Monday, August 23, 2010

Book Review: 'Whispers II', edited by Stuart David Schiff

2 / 5 Stars

‘Whispers’ was a semi-professional zine devoted to fantasy and horror short stories. It appeared irregularly during the 70s and 80s as a labor of love by Stuart David Schiff, who worked full-time as a dentist in Binghamton, New York.
A (somewhat arrogant) account by David Drake of the magazine’s inception, and how submissions were handled / discarded, is available here.
Starting in 1977, mainstream publisher Doubleday began to reprint material from the zine (as well as commissioned new stories) in hardcover, and a series of paperbacks followed suit, appearing under the Doubleday Jove imprint. These are available from and eBay for reasonable prices (although original issues of the magazine itself are much more expensive).
The anthologies are representative of 70s and  80s horror and fantasy, much in the same manner as the DAW ‘Years Best Horror Stories’ collections (which often included stories that first saw print in Whispers). Although newcomers to the field could see their work appear in the zine, a lot of material was provided by a relatively narrow coterie of fantasy / horror / SF writers of the era, such as David Drake, Charles L. Grant, Karl Edward Wagner, Dennis Etchison, and Ramsey Campbell.
And, like the DAW anthologies, or Kirby MacCauley's ‘Dark Forces’ collection, Whispers sought to publish ‘quiet’ horror; outright grue and gore were considered the purview of tasteless hacks. Later in the 80s, splatterpunks like David Schow were able to get their more restrained pieces into the zine.
‘Whispers II’ was first published as a hardcover in 1979 by Doubleday; this Jove paperback (256 pp.) appeared in November 1987 and features cover art by Marshall Arisman. A brief rundown on the contents, some of which appeared in the Whispers zine from 1973 - 1978:
‘Undertow’ by Karl Edward Wagner: a mediocre Kane story. For whatever reason, Wagner’s early Kane stories featured really, really bad dialogue and adverb- and adjective- overloaded prose. Have a dictionary at hand for ‘corposant’, ‘rubious’, and -  ‘cucurbit’ !?
‘Berryhill’ by R. A. Lafferty: juvenile delinquent investigates a haunted house.
‘The King’s Shadow Has No Limits’ by Avram Davidson: not a horror story, but a philosophical tale about the city of Bella, featuring Davidson’s Doctor Eszterhazy character.
‘Conversation Piece’ by Richard Christian Matheson: the narrative is mediated entirely by dialogue passages; a man who can’t say no to medical ‘research’ tells how he earned his living.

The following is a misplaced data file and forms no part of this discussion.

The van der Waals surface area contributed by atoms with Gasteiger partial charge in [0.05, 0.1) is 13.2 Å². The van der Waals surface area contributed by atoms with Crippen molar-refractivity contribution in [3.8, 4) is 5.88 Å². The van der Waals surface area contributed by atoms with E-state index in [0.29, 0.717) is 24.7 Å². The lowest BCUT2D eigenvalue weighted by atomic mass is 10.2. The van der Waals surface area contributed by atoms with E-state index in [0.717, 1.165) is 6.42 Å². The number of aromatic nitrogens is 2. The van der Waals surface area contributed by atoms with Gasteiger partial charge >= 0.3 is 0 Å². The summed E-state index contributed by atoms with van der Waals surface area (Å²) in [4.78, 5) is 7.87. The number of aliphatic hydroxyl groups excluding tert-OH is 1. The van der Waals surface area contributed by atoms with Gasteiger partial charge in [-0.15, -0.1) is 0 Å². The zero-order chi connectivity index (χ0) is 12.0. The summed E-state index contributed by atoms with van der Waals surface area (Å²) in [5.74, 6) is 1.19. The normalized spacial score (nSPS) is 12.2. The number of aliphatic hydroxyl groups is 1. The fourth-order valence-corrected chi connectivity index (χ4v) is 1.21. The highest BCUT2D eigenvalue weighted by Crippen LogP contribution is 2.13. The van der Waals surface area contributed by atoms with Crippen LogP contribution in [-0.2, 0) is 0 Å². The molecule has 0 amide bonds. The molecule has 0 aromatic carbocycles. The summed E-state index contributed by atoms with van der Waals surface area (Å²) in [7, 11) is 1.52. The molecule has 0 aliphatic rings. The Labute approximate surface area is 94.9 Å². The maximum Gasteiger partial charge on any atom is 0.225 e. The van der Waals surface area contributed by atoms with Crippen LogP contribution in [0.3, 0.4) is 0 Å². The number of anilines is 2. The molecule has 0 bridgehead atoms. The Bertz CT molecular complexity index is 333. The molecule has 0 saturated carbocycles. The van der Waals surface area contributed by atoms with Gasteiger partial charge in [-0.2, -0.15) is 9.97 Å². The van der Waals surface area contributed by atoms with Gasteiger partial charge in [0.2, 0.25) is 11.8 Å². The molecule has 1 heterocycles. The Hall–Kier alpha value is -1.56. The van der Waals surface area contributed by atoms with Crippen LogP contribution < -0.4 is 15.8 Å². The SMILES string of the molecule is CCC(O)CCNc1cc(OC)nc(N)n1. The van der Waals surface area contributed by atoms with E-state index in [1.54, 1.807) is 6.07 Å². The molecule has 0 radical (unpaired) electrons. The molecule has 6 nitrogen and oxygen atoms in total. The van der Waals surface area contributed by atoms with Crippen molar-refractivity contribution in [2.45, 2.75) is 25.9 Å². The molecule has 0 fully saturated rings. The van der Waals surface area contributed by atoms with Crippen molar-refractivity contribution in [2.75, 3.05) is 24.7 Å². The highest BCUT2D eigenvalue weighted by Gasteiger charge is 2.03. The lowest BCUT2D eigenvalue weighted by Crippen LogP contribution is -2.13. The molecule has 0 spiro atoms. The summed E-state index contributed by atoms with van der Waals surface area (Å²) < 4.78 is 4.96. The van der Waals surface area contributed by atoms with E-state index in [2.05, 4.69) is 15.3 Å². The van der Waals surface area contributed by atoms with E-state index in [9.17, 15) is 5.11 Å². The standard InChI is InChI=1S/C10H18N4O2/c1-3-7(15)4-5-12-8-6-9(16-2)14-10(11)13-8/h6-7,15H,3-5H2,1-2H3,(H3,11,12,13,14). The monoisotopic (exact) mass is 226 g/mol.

‘The Stormsong Runner’ by Jack L. Chalker: a hillbilly girl and ominous weather.
‘They Will Not Hush’ by Sallis and Lunde: more of a fragment than a coherent short story, whatever thin plot is present gets lost under metaphor-encrusted prose.
‘Lex Talionis’ by Russell Kirk: the ghost story component of this tale is really just a device upon which Kirk espouses his conservative, orthodox, Catholicism-driven philosophies. The prose can be ponderous (‘rusticated ashlar’  ?!).
‘Marianne’ by Joseph Payne Brennan: a short-short story of a bad time at the beach, albeit in the off-season.
‘From The Lower Deep’ by Hugh Cave: a flooded island, Lovecraftian horrors, ‘explicit’ gore (by the standards of the Whispers crowd),  and one of the better stories in the anthology.
‘The Fourth Musketeer’ by Charles L. Grant: the obligatory C. L. Grant entry. A middle-aged man experiencing angst finds himself in his old neighborhood. Most readers will see where the story is headed well before the (typically for Grant, oblique) ending.
‘Ghost of a Chance’ by Ray Russell: short-short story; a skeptic meets a True Believer in ghosts.
‘The Elcar Special’ by Carl Jacobi: reasonably good haunted-car story
‘The Box’ by Lee Weinstein: Weinstein, a new writer, delivers a short story that is less about horror and more about manifestations of bereavement. Unremarkable.
‘We Have All Been Here Before’ by Dennis Etchison: The mandatory Etchison entry. A psychic assisting with a murder case may have her own agenda. The horror elements are predictably muted and failed to impress me.
‘Archie and the Scylla of Hades Hole’ by Ken Wisman, and ‘Trill Coster’s Burden’ by Manly Wade Wellman: two folk tales with supernatural themes.
‘Conversation Piece’ by Ward Moore: this story would have been more at home in ‘The New Yorker’. In 1805 Gotham, a dandy meets a mysterious family of Russian aristocrats.
‘The Bait’ by Fritz Leiber: unremarkable short-short tale featuring the Gray Mouser and Fafhrd.
‘Above the World’ by Ramsey Campbell: the obligatory Campbell entry. A distraught man embarks on a hike in the English countryside. To call Campbell’s prose turgid is an understatement; witness the description of a stream that “….pursued its wordless water monologue.”
‘The Red Leer’ by David Drake: avaricious farmers poke around an ancient Indian burial mound. One of the better stories in the collection, featuring a unique sort of monster.
‘At the Bottom of the Garden’ by David Campton: an entry in the genre of fantastical children’s tales best worked by the British author Roald Dahl. In this story, a little girl’s mysterious playmate provides very unusual medical aid.

1 comment:

Will Errickson said...

Funny, I've just been thinking about the Whispers anthologies and how I haven't seen any in years and years. Why am I not surprised a lot of the stories are underwhelming?